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Orient Yacht Club is more than just sailing

Members of the Orient Yacht Club, founded in

Members of the Orient Yacht Club, founded in 1933, enjoy a Thursday night adult sailing race followed by a potluck dinner. (Aug. 2, 2012) Credit: Erin Geismar

Sitting on the dock at the Orient Yacht Club with a sweeping view of Gardiners Bay, it’s easy to understand why members there might not want to share it.

“It's a terrible place,” joked Walter Strohmeyer, 83, as he enjoyed the setting sun and the company of friends at the club on Thursday night. “No one wants to come here.”

But actually, many people do. The club, founded in 1933, currently has a wait list of people who would like to join - and a waiting period of about two years, said Barbara Friedman, of Manhattan, who has been summering in Orient for 18 years and is on the yacht club’s social committee.

“People come here for the access to the waterfront and for the community,” Friedman said. “It’s great for the kids, especially if they are into sailing.”

“We are not sailors,” she added, though her 17-year-old son took lessons there and is now an instructor. “We just come for the social activities.”

Sailing was the main event on Thursday night during the club’s weekly Lightning Race, when a few teams of adult members raced the 19-foot sailboats within viewing distance of the club.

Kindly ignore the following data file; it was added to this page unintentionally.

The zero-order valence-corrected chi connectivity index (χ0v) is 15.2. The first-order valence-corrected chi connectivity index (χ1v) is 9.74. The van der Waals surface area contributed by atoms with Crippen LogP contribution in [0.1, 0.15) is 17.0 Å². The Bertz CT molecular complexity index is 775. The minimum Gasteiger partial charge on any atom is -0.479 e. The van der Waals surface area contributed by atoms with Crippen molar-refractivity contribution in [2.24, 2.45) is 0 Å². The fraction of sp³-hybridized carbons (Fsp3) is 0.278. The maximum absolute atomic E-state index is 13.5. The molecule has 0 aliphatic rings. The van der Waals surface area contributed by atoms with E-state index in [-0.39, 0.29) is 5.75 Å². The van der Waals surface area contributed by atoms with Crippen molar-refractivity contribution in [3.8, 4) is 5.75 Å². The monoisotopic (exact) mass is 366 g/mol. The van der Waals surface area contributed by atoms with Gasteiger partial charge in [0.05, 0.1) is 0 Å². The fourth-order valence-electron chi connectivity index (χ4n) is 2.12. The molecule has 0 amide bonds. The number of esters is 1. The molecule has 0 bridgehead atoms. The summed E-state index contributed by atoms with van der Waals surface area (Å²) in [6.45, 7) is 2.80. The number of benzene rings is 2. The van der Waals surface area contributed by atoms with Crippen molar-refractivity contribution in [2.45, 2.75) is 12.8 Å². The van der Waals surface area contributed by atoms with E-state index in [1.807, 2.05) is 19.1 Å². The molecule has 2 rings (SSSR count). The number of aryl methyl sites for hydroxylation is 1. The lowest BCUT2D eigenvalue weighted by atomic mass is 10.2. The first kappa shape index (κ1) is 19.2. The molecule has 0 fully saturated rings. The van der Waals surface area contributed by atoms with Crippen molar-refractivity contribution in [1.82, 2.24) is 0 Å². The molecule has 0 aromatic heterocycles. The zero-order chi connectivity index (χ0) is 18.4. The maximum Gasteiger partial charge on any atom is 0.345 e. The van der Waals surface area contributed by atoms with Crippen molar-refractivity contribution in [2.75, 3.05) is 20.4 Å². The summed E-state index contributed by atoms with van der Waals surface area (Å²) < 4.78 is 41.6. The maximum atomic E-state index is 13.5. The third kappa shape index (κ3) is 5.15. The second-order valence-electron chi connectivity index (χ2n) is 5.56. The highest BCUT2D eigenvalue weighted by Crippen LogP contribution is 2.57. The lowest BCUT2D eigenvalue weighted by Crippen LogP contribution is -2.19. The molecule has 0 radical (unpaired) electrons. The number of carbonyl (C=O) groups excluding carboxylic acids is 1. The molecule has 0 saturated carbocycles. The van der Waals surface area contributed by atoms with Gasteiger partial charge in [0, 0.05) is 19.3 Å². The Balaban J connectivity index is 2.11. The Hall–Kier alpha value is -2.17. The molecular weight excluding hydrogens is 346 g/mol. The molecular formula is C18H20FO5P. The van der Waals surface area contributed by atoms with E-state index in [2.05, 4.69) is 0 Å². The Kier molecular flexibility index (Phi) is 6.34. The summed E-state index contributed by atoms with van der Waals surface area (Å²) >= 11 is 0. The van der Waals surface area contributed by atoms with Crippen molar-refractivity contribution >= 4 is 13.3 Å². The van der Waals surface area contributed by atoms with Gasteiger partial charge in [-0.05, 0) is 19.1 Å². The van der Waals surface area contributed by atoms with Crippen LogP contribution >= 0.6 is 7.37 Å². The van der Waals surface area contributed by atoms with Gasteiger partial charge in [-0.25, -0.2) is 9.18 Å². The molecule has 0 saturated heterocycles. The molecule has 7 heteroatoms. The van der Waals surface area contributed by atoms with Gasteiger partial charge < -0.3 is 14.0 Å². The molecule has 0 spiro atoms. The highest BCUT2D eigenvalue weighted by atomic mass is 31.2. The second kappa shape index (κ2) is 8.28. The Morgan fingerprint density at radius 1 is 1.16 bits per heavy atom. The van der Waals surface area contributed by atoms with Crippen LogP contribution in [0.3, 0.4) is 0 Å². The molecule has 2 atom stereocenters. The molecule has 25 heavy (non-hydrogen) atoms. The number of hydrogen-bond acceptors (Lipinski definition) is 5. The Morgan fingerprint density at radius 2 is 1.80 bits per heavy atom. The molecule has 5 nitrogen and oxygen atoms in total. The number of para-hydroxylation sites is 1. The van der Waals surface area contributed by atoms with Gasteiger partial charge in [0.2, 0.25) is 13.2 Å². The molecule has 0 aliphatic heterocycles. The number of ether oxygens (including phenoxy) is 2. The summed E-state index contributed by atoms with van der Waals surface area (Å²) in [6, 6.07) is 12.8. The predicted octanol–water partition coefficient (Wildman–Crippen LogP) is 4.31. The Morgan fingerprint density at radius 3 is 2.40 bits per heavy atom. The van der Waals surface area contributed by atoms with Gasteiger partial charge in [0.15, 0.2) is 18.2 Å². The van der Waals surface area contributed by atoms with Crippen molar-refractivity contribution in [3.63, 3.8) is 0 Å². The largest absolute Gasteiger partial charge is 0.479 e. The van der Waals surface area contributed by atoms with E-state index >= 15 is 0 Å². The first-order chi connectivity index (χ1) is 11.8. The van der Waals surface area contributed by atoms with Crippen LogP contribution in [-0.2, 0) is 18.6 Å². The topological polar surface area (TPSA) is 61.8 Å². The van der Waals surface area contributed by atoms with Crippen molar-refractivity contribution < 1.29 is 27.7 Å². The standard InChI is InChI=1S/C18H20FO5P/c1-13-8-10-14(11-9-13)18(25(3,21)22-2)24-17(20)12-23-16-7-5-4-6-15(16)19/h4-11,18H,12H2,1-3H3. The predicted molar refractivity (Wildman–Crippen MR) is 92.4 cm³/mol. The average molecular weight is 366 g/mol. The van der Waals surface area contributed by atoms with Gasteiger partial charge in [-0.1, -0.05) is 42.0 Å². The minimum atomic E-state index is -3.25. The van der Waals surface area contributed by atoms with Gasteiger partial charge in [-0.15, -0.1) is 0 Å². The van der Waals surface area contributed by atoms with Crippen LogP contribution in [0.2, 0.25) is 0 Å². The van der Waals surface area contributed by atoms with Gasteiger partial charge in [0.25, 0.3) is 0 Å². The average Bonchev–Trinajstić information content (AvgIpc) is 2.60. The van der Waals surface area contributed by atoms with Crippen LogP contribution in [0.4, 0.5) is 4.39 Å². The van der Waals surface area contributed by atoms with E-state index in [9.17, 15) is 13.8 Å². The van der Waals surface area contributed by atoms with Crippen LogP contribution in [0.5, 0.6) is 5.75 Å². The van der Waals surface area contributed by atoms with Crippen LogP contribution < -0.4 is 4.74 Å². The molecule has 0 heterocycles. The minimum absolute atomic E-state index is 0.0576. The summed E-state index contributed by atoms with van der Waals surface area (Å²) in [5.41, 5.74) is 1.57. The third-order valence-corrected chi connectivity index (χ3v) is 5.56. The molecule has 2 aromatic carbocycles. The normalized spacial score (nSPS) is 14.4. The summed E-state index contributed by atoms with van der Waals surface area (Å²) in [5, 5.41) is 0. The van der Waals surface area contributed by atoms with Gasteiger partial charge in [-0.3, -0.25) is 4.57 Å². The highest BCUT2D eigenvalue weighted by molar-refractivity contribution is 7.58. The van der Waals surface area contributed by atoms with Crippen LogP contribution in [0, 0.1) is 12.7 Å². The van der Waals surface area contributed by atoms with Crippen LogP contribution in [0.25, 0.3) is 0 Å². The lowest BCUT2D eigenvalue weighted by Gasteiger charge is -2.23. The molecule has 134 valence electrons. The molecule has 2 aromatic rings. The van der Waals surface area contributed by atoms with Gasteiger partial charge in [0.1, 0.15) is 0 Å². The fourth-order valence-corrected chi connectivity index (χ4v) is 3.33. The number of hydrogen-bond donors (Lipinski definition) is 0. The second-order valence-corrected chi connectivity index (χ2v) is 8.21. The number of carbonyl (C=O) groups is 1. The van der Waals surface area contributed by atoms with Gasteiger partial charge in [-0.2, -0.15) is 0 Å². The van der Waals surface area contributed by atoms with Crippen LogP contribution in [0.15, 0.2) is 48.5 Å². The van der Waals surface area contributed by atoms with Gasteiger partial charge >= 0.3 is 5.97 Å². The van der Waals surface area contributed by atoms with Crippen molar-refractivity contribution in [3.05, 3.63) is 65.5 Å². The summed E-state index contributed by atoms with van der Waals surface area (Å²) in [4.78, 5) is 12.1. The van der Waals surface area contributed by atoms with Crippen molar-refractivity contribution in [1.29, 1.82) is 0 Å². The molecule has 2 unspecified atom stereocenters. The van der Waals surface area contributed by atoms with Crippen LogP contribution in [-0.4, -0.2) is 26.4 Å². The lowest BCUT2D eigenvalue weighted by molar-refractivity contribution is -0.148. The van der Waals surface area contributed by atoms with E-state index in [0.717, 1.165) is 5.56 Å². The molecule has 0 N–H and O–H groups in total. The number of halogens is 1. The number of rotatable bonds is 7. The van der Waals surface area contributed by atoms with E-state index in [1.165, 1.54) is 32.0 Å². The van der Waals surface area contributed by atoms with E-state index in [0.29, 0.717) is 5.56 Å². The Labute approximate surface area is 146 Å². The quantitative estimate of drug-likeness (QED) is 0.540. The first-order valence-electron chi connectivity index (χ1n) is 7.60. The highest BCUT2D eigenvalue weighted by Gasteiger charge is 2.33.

But only three boats were in the water at start time, and one was disqualified from the race for a late start. So many in attendance were there for what followed: a weekly community dinner for members of the club.

Paula Thorp, a club member who organizes the dinners, said they started about 10 years ago, picking up from an old tradition at the club.

Her husband, Frank, said the dinners started long before his wife got involved.

“Sixty years ago, the kids raced on Thursday nights,” said Frank Thorp, of East Marion. “The moms would all come and bring us dinner. That’s how Thursday-night dinners got started. I was a teenager then.”

Paula Thorp said about 115 people attend every Thursday and each pays $5. Thorp supplies the main dish - some kind of meat she picks up from the grocery store that is marinated and grilled up on the dock - and guests are required to bring a covered dish for as many as 10 people.

Peter McGreevy, the Orient Yacht Club commodore, said the Thursday night dinner brings many of the 175 member families together to enjoy the perks of the club and each other.

“It’s a very diverse group of people,” said McGreevy, 45, of Mattituck, adding that the club is probably half year-rounders and half summer residents, and the majority have houses in Orient. “This is what brings them all together.”

He said the club gives out trophies for the Thursday night races at the end of the season.

Kevin Gallagher, 73, of Southold, sat around a table Thursday with his wife, Dee, Strohmeyer, and another Orient resident, Betty Rowe, 81.

The Gallaghers, also members without a boat, joined the club to enjoy everything the Thursday night dinners embody.

“This is fantastic,” he said. “What could be better than this?”

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